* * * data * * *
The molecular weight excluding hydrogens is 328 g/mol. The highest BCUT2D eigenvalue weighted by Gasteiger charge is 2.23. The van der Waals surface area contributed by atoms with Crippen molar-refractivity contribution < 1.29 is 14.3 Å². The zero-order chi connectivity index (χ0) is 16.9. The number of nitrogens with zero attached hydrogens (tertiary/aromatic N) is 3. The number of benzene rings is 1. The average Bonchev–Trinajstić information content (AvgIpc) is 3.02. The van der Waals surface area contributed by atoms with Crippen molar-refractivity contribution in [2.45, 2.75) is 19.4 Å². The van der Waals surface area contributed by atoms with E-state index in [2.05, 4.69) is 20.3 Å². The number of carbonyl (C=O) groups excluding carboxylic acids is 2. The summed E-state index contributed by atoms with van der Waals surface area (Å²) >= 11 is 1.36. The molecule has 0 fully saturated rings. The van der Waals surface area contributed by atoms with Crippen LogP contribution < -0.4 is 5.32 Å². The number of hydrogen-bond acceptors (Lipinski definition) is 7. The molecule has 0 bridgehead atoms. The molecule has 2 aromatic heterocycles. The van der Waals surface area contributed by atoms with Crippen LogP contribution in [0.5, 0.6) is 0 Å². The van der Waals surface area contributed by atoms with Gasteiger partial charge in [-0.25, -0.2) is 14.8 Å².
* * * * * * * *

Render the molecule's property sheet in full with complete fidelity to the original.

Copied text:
The molecular weight excluding hydrogens is 328 g/mol. The highest BCUT2D eigenvalue weighted by Gasteiger charge is 2.23. The van der Waals surface area contributed by atoms with Crippen molar-refractivity contribution < 1.29 is 14.3 Å². The zero-order chi connectivity index (χ0) is 16.9. The number of nitrogens with zero attached hydrogens (tertiary/aromatic N) is 3. The number of benzene rings is 1. The average Bonchev–Trinajstić information content (AvgIpc) is 3.02. The van der Waals surface area contributed by atoms with Crippen molar-refractivity contribution in [2.45, 2.75) is 19.4 Å². The van der Waals surface area contributed by atoms with E-state index in [2.05, 4.69) is 20.3 Å². The number of carbonyl (C=O) groups excluding carboxylic acids is 2. The summed E-state index contributed by atoms with van der Waals surface area (Å²) >= 11 is 1.36. The molecule has 0 fully saturated rings. The van der Waals surface area contributed by atoms with Crippen LogP contribution < -0.4 is 5.32 Å². The number of hydrogen-bond acceptors (Lipinski definition) is 7. The molecule has 0 bridgehead atoms. The molecule has 2 aromatic heterocycles. The van der Waals surface area contributed by atoms with Crippen LogP contribution in [0.5, 0.6) is 0 Å². The van der Waals surface area contributed by atoms with Gasteiger partial charge in [-0.25, -0.2) is 14.8 Å².